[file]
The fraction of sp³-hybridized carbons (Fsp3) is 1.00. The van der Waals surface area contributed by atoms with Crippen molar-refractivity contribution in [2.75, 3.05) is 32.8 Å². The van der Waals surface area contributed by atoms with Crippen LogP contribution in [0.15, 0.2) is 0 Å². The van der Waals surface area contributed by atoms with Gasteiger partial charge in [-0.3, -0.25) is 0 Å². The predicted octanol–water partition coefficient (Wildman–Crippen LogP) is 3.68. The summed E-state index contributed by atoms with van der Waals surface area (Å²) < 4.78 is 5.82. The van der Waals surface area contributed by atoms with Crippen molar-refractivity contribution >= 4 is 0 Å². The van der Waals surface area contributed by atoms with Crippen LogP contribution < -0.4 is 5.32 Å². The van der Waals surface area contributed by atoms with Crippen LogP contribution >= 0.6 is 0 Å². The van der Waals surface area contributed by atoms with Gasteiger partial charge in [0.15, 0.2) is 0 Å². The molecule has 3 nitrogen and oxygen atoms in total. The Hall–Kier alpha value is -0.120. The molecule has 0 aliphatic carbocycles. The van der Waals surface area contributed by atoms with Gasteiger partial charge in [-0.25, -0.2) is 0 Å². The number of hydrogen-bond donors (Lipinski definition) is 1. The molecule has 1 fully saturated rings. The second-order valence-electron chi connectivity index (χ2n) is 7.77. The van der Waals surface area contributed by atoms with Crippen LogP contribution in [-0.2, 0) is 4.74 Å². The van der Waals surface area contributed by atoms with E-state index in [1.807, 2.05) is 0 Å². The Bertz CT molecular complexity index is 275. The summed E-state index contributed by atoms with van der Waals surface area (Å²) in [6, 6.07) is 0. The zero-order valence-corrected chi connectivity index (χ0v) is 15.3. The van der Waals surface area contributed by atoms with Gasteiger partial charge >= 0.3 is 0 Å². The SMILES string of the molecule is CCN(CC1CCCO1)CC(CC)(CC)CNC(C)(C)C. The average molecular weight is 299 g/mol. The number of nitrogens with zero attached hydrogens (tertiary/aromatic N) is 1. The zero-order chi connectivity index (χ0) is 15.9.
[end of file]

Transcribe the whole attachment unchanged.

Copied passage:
The fraction of sp³-hybridized carbons (Fsp3) is 1.00. The van der Waals surface area contributed by atoms with Crippen molar-refractivity contribution in [2.75, 3.05) is 32.8 Å². The van der Waals surface area contributed by atoms with Crippen LogP contribution in [0.15, 0.2) is 0 Å². The van der Waals surface area contributed by atoms with Gasteiger partial charge in [-0.3, -0.25) is 0 Å². The predicted octanol–water partition coefficient (Wildman–Crippen LogP) is 3.68. The summed E-state index contributed by atoms with van der Waals surface area (Å²) < 4.78 is 5.82. The van der Waals surface area contributed by atoms with Crippen molar-refractivity contribution >= 4 is 0 Å². The van der Waals surface area contributed by atoms with Crippen LogP contribution < -0.4 is 5.32 Å². The van der Waals surface area contributed by atoms with Crippen LogP contribution >= 0.6 is 0 Å². The van der Waals surface area contributed by atoms with Gasteiger partial charge in [0.15, 0.2) is 0 Å². The molecule has 3 nitrogen and oxygen atoms in total. The Hall–Kier alpha value is -0.120. The molecule has 0 aliphatic carbocycles. The van der Waals surface area contributed by atoms with Gasteiger partial charge in [-0.25, -0.2) is 0 Å². The number of hydrogen-bond donors (Lipinski definition) is 1. The molecule has 1 fully saturated rings. The second-order valence-electron chi connectivity index (χ2n) is 7.77. The van der Waals surface area contributed by atoms with Crippen LogP contribution in [-0.2, 0) is 4.74 Å². The van der Waals surface area contributed by atoms with E-state index in [1.807, 2.05) is 0 Å². The Bertz CT molecular complexity index is 275. The summed E-state index contributed by atoms with van der Waals surface area (Å²) in [6, 6.07) is 0. The zero-order valence-corrected chi connectivity index (χ0v) is 15.3. The van der Waals surface area contributed by atoms with Gasteiger partial charge >= 0.3 is 0 Å². The SMILES string of the molecule is CCN(CC1CCCO1)CC(CC)(CC)CNC(C)(C)C. The average molecular weight is 299 g/mol. The number of nitrogens with zero attached hydrogens (tertiary/aromatic N) is 1. The zero-order chi connectivity index (χ0) is 15.9.